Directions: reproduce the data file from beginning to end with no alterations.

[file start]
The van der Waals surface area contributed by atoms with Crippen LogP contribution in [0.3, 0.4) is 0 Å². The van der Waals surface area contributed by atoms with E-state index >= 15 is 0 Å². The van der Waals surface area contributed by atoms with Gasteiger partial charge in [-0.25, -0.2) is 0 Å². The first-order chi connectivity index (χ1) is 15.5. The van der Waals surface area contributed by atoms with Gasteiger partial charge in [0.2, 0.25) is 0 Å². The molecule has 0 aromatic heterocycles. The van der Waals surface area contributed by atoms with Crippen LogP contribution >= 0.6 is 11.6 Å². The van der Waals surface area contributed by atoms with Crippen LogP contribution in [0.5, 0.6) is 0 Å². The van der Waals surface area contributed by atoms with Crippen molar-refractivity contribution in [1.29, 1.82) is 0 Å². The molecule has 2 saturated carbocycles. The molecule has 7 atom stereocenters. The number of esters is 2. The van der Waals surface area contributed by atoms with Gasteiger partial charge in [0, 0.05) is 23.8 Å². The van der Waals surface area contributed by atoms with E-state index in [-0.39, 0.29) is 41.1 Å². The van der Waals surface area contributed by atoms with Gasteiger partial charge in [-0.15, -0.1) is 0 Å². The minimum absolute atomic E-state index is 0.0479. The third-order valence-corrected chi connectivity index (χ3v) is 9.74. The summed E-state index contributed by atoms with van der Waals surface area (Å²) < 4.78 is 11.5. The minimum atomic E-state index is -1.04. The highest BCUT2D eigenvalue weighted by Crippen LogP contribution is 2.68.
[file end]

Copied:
The van der Waals surface area contributed by atoms with Crippen LogP contribution in [0.3, 0.4) is 0 Å². The van der Waals surface area contributed by atoms with E-state index >= 15 is 0 Å². The van der Waals surface area contributed by atoms with Gasteiger partial charge in [-0.25, -0.2) is 0 Å². The first-order chi connectivity index (χ1) is 15.5. The van der Waals surface area contributed by atoms with Gasteiger partial charge in [0.2, 0.25) is 0 Å². The molecule has 0 aromatic heterocycles. The van der Waals surface area contributed by atoms with Crippen LogP contribution >= 0.6 is 11.6 Å². The van der Waals surface area contributed by atoms with Crippen LogP contribution in [0.5, 0.6) is 0 Å². The van der Waals surface area contributed by atoms with Crippen molar-refractivity contribution in [1.29, 1.82) is 0 Å². The molecule has 2 saturated carbocycles. The molecule has 7 atom stereocenters. The number of esters is 2. The van der Waals surface area contributed by atoms with Gasteiger partial charge in [0, 0.05) is 23.8 Å². The van der Waals surface area contributed by atoms with E-state index in [-0.39, 0.29) is 41.1 Å². The van der Waals surface area contributed by atoms with Gasteiger partial charge in [-0.15, -0.1) is 0 Å². The minimum absolute atomic E-state index is 0.0479. The third-order valence-corrected chi connectivity index (χ3v) is 9.74. The summed E-state index contributed by atoms with van der Waals surface area (Å²) < 4.78 is 11.5. The minimum atomic E-state index is -1.04. The highest BCUT2D eigenvalue weighted by Crippen LogP contribution is 2.68.